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Keylogging Website Trend

Keylogging Website Trend


Experts say website vulnerabilities are leading to a rise in online keylogging


Websites are increasingly and unwittingly being used as keylogger propagation points, researchers say, because web applications are riddled with vulnerabilities. In 2005, WebSense noted that spyware-related websites nearly tripled to 130,000, along with a quadrupling of phishing sites to 27,000. Of the 2,000 new vulnerabilities tracked by Symantec in 2005 (a 40 per cent increase over 2004), 69 per cent were in web applications.
“You don’t have to be a Ninja hacker to hack websites and set them up as Trojan installers. Now you can download a complete kit for all that. And you can run it all over IRC (internet relay chat),” says Ben Butler, network abuse manager at GoDaddy, a web-hosting company that also sells domain names and other website-related services.
Researchers say the most common way web applications are hacked is through vulnerabilities in code written in the PHP (hypertext preprocessor) scripting language used in interactive forms for registration, information requests and other server-side transactions.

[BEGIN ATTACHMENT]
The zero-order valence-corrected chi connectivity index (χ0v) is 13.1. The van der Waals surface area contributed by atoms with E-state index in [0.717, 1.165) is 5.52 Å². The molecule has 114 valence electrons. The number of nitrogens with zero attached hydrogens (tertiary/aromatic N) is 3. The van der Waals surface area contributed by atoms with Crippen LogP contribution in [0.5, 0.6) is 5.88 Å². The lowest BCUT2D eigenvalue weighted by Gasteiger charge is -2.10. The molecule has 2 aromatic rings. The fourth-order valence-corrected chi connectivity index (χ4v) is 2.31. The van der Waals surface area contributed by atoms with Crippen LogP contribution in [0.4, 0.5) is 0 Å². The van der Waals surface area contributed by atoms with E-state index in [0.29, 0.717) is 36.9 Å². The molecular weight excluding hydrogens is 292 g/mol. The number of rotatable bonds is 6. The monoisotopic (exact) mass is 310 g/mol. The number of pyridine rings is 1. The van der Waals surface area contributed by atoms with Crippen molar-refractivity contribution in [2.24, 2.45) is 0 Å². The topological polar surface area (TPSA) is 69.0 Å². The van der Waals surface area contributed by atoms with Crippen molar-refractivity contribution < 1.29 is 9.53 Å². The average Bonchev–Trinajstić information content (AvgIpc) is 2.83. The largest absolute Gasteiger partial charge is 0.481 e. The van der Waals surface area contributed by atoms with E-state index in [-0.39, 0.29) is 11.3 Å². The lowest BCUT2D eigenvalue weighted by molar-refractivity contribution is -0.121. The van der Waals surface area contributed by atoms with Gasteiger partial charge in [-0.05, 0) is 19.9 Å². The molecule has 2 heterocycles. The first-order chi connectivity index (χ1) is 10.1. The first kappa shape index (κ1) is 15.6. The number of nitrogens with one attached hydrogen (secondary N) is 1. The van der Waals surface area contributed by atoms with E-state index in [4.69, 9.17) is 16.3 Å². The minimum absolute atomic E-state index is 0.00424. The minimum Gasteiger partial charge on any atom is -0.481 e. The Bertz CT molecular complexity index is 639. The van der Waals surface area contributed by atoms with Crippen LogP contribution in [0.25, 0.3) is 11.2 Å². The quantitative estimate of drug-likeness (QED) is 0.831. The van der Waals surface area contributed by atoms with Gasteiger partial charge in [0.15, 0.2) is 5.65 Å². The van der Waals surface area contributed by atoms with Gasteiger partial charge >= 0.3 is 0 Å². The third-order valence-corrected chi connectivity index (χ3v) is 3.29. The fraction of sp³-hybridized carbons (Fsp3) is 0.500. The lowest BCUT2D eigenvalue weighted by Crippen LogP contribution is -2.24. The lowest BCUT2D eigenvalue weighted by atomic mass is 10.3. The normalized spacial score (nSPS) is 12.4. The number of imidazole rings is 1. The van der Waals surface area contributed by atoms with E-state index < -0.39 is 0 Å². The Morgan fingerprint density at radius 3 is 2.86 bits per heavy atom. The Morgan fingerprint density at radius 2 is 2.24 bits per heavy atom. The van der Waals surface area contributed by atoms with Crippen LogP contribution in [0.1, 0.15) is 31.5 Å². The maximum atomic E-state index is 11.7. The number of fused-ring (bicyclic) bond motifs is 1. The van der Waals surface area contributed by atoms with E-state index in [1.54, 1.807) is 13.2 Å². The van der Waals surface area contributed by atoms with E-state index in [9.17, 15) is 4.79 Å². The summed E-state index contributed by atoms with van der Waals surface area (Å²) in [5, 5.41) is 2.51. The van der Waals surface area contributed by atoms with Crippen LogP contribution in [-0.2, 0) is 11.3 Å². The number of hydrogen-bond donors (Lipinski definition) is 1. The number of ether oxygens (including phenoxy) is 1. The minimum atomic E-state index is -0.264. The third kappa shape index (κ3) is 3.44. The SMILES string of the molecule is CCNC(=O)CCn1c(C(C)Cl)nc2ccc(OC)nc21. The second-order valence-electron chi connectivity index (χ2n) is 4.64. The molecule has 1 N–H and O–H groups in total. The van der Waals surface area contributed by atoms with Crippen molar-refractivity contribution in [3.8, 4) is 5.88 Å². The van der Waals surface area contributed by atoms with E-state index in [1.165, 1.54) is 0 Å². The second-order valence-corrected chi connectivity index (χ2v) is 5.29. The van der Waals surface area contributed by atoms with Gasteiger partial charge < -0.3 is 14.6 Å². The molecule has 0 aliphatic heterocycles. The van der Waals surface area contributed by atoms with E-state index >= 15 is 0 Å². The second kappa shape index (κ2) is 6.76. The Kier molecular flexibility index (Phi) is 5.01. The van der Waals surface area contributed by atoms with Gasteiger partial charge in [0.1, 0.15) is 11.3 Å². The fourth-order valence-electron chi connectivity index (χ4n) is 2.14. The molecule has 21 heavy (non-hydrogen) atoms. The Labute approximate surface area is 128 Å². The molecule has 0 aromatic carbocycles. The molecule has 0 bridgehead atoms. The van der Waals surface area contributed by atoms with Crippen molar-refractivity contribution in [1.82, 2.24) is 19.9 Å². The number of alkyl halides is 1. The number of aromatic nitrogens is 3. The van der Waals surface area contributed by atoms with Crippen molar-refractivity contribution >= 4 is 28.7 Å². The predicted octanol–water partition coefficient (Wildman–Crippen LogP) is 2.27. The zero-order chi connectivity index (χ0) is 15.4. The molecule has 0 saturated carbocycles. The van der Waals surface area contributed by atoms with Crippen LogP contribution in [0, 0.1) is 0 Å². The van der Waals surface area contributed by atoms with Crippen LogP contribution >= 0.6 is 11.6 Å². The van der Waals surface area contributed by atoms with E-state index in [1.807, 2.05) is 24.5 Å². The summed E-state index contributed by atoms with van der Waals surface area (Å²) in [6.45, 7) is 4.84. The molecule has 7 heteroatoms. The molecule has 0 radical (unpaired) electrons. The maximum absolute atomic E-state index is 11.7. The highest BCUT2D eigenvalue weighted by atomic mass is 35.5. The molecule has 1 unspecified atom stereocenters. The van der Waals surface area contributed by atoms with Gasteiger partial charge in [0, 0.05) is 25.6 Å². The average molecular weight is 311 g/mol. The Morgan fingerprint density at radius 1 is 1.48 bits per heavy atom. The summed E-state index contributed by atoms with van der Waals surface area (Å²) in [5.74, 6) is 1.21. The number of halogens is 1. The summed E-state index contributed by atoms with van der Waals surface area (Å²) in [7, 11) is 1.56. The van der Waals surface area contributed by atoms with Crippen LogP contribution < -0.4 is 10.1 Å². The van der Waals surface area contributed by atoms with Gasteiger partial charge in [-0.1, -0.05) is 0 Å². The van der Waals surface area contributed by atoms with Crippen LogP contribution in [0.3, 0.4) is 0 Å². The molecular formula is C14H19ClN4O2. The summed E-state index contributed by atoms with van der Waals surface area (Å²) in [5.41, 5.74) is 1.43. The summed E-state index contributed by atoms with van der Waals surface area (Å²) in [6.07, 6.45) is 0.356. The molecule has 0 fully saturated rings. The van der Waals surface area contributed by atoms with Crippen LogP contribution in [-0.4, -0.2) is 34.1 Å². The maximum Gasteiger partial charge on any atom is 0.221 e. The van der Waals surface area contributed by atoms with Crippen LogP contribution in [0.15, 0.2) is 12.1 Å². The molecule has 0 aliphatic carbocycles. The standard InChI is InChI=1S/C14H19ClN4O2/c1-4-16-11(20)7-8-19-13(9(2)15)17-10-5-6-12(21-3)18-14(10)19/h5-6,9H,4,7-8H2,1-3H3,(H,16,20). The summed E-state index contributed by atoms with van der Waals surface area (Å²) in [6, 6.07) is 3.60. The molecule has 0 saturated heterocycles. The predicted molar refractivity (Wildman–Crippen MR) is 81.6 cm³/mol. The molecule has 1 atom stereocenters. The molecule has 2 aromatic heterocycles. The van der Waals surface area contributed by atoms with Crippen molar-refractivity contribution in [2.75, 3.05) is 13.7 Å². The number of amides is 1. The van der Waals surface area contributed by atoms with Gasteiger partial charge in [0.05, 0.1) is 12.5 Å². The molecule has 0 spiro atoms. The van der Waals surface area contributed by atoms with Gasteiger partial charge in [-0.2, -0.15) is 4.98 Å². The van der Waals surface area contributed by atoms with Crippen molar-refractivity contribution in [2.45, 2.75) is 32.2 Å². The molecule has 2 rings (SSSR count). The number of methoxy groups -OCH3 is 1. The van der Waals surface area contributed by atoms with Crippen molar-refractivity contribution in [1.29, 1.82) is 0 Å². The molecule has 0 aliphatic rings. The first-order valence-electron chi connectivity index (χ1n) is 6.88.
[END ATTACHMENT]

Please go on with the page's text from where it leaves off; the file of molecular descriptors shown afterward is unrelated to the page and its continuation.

“If you’ve got a website, and PHP isn’t patched and up-to-date, somebody’s already figured out a way to piggyback malware onto your PHP communications field in your interactive web application,” says Butler, who’s active in the Anti-Phishing Working Group and Digital PhishNet. “PHP is an extremely hacked application, because a novice user may have put up a website with a PHP form in it two years ago and missed the 37 patches that have come out since.”
Crimeware installers also are targeting web servers running email servers so they can propagate spam, adds Kyle Lutz, a volunteer with, a grassroots, botnet takedown group. Lutz says he’s keeping an eye on 40 active botnets, some involving 75,000 compromised devices. Wherever Shadowserver volunteers find one infected website, they usually find malware across the entire server farm, he adds.

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